Schoeniger: … Yeah, I just see so much potential. I know this sounds crazy, but a lot of the things I said sounded crazy five years ago, and now they’re coming to fruition. And it’s happening so fast. The rulebook for Detroit changes every month. The players change every single month. So much has changed in the six years I’ve been in this scene of young entrepreneurs. It’s kind of startling. I’m asked about entrepreneurship, and I don’t really have the answers. If people come in with good intentions and follow their passion, whether that’s art projects or opening up a business, and just do it for the love of whatever they’re doing, that’s great. I mean, you couldn’t do this anywhere else.
MT: One thing that comes up in these discussions is that even if you have good intentions, unless you understand the very real struggles that people face here, you are going to have a mentality that doesn’t lend itself to an integrated, healthy neighborhood.
Schoeniger: I guess people can’t help if they grew up in the suburbs and are white, they might not fit that idea of being “one of us.” Are you going to turn people away? It’s going to happen. There’s nothing you can do to stop the train of Detroit turning into a regular city. Are you going to say, “I want the old way back”? What do you do?
MT: Well, put it this way: From the time you grew up in Detroit until, say, five years ago, you always knew what the identity of Detroit was.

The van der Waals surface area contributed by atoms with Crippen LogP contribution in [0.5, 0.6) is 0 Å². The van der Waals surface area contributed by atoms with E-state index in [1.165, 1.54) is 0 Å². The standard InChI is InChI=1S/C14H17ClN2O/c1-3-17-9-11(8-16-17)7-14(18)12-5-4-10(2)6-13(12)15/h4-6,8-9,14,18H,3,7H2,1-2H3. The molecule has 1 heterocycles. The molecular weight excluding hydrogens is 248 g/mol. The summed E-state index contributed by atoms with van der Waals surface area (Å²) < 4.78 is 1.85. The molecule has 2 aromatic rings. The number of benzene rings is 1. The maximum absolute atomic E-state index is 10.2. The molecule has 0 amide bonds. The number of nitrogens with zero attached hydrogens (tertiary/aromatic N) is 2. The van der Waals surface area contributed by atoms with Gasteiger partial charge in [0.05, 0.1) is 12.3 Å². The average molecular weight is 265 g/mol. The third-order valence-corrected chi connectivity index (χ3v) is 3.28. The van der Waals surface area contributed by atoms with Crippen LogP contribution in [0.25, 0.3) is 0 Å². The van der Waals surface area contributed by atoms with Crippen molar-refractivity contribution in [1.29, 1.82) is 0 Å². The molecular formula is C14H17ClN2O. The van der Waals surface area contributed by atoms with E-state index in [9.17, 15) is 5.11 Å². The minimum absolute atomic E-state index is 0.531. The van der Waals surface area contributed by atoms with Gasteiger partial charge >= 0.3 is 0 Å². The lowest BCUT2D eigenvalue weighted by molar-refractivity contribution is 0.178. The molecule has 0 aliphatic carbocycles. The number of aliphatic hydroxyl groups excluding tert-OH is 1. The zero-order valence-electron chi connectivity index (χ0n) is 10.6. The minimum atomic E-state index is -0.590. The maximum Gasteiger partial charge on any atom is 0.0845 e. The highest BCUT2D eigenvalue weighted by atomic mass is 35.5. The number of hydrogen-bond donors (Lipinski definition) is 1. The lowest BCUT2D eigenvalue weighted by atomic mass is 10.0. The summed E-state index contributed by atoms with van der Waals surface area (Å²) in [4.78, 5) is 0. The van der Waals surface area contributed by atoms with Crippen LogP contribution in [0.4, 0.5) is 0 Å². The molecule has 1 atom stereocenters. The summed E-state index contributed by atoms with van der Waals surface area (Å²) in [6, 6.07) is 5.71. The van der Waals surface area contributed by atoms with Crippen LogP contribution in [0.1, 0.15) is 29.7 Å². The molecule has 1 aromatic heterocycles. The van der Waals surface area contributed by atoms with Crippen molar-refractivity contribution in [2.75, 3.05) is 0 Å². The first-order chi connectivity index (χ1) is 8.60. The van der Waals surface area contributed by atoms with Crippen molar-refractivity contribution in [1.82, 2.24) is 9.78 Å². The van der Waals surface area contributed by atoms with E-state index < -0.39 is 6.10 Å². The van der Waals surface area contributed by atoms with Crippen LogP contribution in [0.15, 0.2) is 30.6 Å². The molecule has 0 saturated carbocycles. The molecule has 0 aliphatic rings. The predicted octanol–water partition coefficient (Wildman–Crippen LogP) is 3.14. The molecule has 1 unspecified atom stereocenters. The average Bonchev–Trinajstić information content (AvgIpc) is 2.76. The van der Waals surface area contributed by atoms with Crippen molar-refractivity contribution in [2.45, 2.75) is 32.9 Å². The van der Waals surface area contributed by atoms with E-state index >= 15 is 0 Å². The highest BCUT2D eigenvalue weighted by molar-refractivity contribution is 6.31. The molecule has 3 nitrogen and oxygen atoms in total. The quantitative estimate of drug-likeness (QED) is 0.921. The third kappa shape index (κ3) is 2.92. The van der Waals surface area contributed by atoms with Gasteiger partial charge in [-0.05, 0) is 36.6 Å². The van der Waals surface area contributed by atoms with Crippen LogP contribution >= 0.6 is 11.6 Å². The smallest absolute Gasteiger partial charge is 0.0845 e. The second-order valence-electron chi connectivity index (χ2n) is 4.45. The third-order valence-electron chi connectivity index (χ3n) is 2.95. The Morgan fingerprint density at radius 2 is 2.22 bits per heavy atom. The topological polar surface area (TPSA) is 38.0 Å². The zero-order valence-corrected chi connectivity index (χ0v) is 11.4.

Schoeniger: The identity of Detroit was shit. Now it has a cachet about it. Now people outside Detroit want to make Detroit T-shirts about it and sell it back to us. [laughs] People want to ride the Detroit train. If I hear another word about us being “resilient.” “Oh, I was there when Detroit turned the corner!” So what? That’s very strange to me. Detroit was shat upon my entire life. Now you say Detroit and people are like, “Oh, I heard you can buy a house for next to nothing!”
MT: But when people say Detroit is a blank slate, the frontier, the Wild West, and you can colonize and conquer the area setting up your homestead, don’t these kinds of metaphors rankle longtime Detroiters?
Schoeniger: Yes, but what you just said, I wish you could say it again. It’s so true.
MT: But it’s not a blank slate, is it? There’s 700,000 people already there!
Schoeniger: It’s not a blank slate, but when you have been beaten down your entire life, people are tired. I’ll tell you this, one place you don’t feel that divide is at Whole Foods, which I absolutely love. It’s the cheapest Whole Foods you’d ever want to go to. You see neighborhood people and newcomers and new money in that store. I find that very interesting.
MT: OK, enough of what you think. What would the people who’ve been your longtime neighbors say about what’s going on?
Schoeniger: I grew up in Rosedale Park, Grandmont One. They welcome white people with open arms. [laughs] Jesus Christ! In my neighborhood, I don’t think there’s this feeling of “We don’t want you here.” I think the feeling is, “We want whoever can pay for this house, whoever wants to come.” It’s different from Corktown, downtown or Midtown. In the neighborhoods, they want whoever wants to come. I can’t speak for everybody in those neighborhoods, but, personally, I found a perfect little homestead in Brightmoor. I know that sounds crazy as hell. …